Thursday, July 17, 2008

Outing to Tel Aviv beach

Lol, look at those eyes! Hermit crab in a cone shell. Well, umm, nope, after reviewing pics of the proboscis and stinging radula of cone shell mollusc we have come to the stunning realization that this is a live cone shell and we both came very close to being stung though were able to move fingers niftily out of the way of the stinger WHOA!!

remains of a Rhipolema nomadica, side view, one of about a dozen we found washed up. This jellyfish migrates up the Suez from the Red Sea and plagues beaches on the eastern Med.

Tired now, Thursday great day on beach (Tel Aviv) with the boys, Moshe and Avremi aged 12 and 10. Writing now while it's fresh in my mind, will fill in more details later if I think of anything else appropriate to record. Temp: ~30 degrees C, winds light and westerly, humidity, low/moderate

Bird life: sparse by the beach except for town pigeons which scavenged everywhere and a couple of males demonstrated their dominance when they were about by showing off the to females and squabbling over scraps a little. No gulls at all. A few hooded crows on and between tops of high rise buildings, occasionally vocal, some house sparrows, singles, foraging on the rocky areas. Town pigeons think they own Tel Aviv, the tall buildings are an artificial canyon system for them and they made themselves obvious as soon as we rolled into town, showing off their flight speed and such.

Beach life was at first sparse but as we looked along the edge of the waves we found quite a few cockle shells, some light coloured mussels and various simple spiral types. The rocks were more fertile as usual and there we found limpets, barnacles and many tiny periwinkle types, I forget which but very small, mostly dark with ranks of small white spots and pointed spires. We also found quite a few washed up dead jellyfish. Rhopilema nomadica, a species that has come into the Mediterranean from the Indian Sea via the Suez canal. These have become something of a plague on our beaches in June/July especially, and sometimes beaches are closed completely because of invasions. As it was we took shots of a number of stranded individuals and were able to touch them (though NOT on the tentacles)- they look like soft jelly but are hard as rubber. Both boys were stung when in the water, said if felt like a red hot needle, and sting left a red patch a few inches across with a welt in the centre.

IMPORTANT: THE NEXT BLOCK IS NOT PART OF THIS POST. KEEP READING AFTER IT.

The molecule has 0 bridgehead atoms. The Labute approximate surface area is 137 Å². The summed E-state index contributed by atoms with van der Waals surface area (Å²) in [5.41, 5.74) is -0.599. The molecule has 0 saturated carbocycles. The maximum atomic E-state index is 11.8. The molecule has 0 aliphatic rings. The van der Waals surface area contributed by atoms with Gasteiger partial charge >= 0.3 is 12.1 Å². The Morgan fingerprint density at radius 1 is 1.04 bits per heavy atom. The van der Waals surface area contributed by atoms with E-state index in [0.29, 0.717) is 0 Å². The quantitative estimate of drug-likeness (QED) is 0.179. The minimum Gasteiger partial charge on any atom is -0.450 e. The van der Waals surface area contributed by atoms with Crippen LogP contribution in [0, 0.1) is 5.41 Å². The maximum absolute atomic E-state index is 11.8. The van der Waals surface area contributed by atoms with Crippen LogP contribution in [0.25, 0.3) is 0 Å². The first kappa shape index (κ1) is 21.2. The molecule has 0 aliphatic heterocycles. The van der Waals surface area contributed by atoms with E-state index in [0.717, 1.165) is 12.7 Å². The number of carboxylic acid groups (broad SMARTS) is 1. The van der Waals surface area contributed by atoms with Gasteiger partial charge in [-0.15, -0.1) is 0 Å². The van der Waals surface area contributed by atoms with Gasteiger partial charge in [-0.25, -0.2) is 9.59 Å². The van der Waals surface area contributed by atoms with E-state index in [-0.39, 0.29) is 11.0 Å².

Another invader from the Indian ocean was the nicest specimen we found, in effect, a double specimen. Hermit crabs use the old shells of a wide variety of molluscs for their homes. Husband found one living in a cone shell of all things. There is a cone shell native to the Med. but this one was at least twice the size of Conus mediterraneus, we guessed it might be a race of Conus fumigatus from it's beautiful light colouring, originally a native of the Red Sea. Given that cone shells are often quite venomous I asked husband, 'you DID know what kind of shell it was before you picked it up, right?', 'yes , he said, but I was very careful!' Men! Well, there was nothing to fear, apart from reaching out a long elegant claw and trying, unsuccesfully, to nip me a few times. the hermit crab stayed pretty much indoors...

except that it was NOT as I had previously thought, an unusual variant of hermit crab but the original mollusc LOL

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